Keeping the postjudgment context of the underlying garnishment action in mind, we turn to the International Shoe standard, which requires that a defendant have “minimum contacts” with a forum state such that maintaining jurisdiction there does not offend “traditional notions of fair play and substantial justice.” 326 U.S. at 316, 66 S.Ct. at 158 (quotation omitted). There must be “some act by which the defendant purposefully avails itself of the privilege of conducting activities within the forum State, thus invoking the benefits and protections of its laws.” Denckla, 357 U.S. at 253, 78 S.Ct. at 1240. The defendant must “reasonably anticipate” the possibility of being brought into the forum state's courts. World–Wide Volkswagen Corp. v. Woodson, 444 U.S. 286, 297, 100 S.Ct. 559, 567, 62 L.Ed.2d 490 (1980).
We note that appellants opened their Ameriprise account in 2011 and received correspondence from Ameriprise that identified a Minneapolis, Minnesota address for Ameriprise. For example, the record contains an Ameriprise Achiever Circle Elite Portfolio Review regarding the status of appellants' account in May 2014. The document identified appellants' personal advisor as Mark Cannon of Jones, Cannon and Associates, described as “A financial advisory practice of Ameriprise Financial Services, Inc.” located in Texas. However, the Portfolio Review invited appellants to use Ameriprise's 24–hour automated service to obtain information such as account values, and it directed appellants to contact Ameriprise Financial Services Inc., at its Minneapolis address and 800 telephone number regarding “other questions or concerns.”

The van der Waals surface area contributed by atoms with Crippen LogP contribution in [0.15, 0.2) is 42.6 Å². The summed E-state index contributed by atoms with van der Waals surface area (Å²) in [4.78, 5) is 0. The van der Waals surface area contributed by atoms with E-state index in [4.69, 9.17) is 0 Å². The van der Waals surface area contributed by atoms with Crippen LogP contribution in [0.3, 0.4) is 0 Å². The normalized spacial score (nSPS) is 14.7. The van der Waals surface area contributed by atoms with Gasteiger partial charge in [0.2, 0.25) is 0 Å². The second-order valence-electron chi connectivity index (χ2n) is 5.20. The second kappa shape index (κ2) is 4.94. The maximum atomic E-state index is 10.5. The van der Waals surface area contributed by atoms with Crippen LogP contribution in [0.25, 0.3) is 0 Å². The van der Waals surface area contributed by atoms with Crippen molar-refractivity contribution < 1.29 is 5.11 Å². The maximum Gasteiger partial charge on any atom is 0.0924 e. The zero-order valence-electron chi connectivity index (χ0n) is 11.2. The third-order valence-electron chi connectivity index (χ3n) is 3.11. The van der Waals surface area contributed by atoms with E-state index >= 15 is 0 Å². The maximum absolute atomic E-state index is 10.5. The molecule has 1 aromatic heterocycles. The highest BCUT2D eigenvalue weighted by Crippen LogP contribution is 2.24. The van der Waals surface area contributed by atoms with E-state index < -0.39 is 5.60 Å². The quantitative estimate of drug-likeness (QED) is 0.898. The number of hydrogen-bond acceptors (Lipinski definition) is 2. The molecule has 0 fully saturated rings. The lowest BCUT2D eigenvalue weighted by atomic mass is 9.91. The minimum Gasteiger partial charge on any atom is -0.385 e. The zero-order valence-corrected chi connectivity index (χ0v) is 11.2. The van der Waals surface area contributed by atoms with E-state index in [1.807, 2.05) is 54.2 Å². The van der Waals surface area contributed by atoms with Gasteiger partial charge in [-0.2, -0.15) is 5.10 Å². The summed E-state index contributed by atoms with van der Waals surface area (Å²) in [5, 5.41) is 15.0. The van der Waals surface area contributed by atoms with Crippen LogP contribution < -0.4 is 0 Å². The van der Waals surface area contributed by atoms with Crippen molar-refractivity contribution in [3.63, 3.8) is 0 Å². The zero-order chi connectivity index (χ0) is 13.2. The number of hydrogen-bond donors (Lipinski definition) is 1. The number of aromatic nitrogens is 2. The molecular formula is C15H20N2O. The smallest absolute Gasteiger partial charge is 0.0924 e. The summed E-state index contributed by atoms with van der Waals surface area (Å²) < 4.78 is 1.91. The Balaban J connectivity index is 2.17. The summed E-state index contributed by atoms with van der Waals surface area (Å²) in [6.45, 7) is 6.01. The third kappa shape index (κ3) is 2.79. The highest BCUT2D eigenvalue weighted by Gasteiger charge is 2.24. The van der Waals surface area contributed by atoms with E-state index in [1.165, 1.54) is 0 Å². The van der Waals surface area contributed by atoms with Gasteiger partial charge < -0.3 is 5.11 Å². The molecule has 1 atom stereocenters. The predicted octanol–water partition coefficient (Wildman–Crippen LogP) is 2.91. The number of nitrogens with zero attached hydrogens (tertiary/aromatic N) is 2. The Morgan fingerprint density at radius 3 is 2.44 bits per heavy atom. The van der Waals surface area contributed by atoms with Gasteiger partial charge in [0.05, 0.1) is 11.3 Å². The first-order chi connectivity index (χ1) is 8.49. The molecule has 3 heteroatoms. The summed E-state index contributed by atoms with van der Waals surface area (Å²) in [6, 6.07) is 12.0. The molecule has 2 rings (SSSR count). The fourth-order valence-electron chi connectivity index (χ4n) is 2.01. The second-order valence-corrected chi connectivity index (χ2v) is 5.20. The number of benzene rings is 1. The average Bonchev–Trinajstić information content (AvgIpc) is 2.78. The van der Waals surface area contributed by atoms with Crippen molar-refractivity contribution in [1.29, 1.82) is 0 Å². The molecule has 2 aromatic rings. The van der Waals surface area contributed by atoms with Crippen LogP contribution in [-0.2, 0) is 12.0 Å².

The record also contains the May 2014 Ameriprise Brokerage Client Agreement, on which the district court relied to conclude that appellants should have reasonably foreseen that their Ameriprise account “may be subject to jurisdiction in Minnesota as a result of their business relationship with Ameriprise.” Appellants contend that the district court's reliance on the client agreement was erroneous, arguing that the document was not signed by appellants or Ameriprise and that it postdates the opening of appellants' account.
Appellants also assert that “the unauthenticated document was erroneously admitted into evidence,” but they do not provide supporting legal authority or argument. The assertion therefore is waived. See State v. Modern Recycling, Inc., 558 N.W.2d 770, 772 (Minn.App.1997) ( “An assignment of error based on mere assertion and not supported by any argument or authorities in appellant's brief is waived and will not be considered on appeal unless prejudicial error is obvious on mere inspection.” (quotation omitted)).